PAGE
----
The harsh winter took a toll on Gibraltar Industries’ construction products business during the first quarter, but CEO Brian J. Lipke thinks things are looking up for the Hamburg-based manufacturer.
Gibraltar said Friday that it lost $2.1 million, or 7 cents per share, during the quarter, as the unusually cold and snowy winter weather across the country cut into its sales of residential building products.
But Lipke, Gibraltar’s chairman and chief executive officer, said the first-quarter weakness is expected to be only temporary, with the company’s sales and earnings projected to rebound during the rest of this year as the nation’s housing market strengthens and demand rises for the company’s cluster mail boxes.
And after six years of restructuring and cost-cutting after its key construction markets collapsed during the Great Recession, Lipke said Gibraltar’s business is looking up again.
“We’re in a good spot once again,” Lipke said following the company’s annual shareholders meeting Friday. “It’s taken a lot of hard work.”
That work includes shutting 33 facilities during the last six years, including 24 distribution centers across the country as Gibraltar made an aggressive push to consolidate its operations, resulting in a $16 million reduction in its annual operating expenses. And with its costs down, Lipke said, Gibraltar can become more profitable than ever once its markets rebound.
Almost seven years after the Great Recession began, Lipke said that finally appears to be happening. The housing market is strengthening, the overall economy is slowly gaining momentum, and the industrial sector is showing signs of improvement – all key factors for Gibraltar’s business.
But the company hit a blip in the first quarter, although Lipke said he expects Gibraltar to make up for the slow start over the rest of this year.
“We believe the weather-related challenges we faced in the first quarter will prove to be temporary,” he said. We’ve survived the recession. We’ve righted the ship ... and all of the pieces are in place for improved performance.”
Even with the weaker-than-expected first quarter, Gibraltar said it is sticking with its forecast that the company’s profits, excluding one-time expenses, will improve by about 20 percent this year, to between 76 cents and 90 cents per share, up from 69 cents a year ago. Sales are forecast to grow by 4 percent to 7 percent, even with a first-quarter slump that reduced revenues by 3 percent.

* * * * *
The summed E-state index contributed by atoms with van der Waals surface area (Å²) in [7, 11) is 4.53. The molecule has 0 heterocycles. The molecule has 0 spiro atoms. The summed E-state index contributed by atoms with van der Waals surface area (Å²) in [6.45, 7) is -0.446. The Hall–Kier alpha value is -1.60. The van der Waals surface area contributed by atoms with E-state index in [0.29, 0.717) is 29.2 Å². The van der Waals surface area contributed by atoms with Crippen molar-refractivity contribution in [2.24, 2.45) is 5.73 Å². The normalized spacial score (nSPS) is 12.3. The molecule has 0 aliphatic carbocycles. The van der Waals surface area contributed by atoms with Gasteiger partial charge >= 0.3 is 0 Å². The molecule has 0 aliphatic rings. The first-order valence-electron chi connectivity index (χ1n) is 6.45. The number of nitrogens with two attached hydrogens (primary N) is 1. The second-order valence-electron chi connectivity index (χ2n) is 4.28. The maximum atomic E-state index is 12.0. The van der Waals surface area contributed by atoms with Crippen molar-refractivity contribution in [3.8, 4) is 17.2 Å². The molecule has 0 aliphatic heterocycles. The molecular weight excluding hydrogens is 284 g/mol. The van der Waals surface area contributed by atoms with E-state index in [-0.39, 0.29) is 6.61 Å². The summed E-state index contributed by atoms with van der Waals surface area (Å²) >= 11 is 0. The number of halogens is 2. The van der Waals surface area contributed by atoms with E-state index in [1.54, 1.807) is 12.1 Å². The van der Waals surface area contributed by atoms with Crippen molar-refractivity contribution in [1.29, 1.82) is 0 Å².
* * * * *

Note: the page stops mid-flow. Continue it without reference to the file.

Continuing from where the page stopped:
During the first quarter, Gibraltar’s loss narrowed from $3.6 million, or 12 cents per share, a year ago, when the company absorbed nearly $5 million in restructuring charges.
Excluding $400,000 in one-time expenses during the latest quarter, Gibraltar’s adjusted loss was $1.7 million, or 5 cents per share, compared with a profit of $1.2 million, or 4 cents per share, a year ago.
The company’s sales were weaker than expected, sliding to $191 million from $197 million, as revenues from both of its main business segments – residential construction products and infrastructure equipment – dipped by 3 percent.
Lipke said he believes the harsh winter weather caused consumers to delay seasonal purchases, which cut into the company’s sales.
Gibraltar saw improving order flow during April, which Lipke said is a sign that the normal seasonal uptick in construction and infrastructure work is taking place later than normal this year.
The company’s stock closed down 26 cents, or 1.53 percent, at $16.76 on Friday.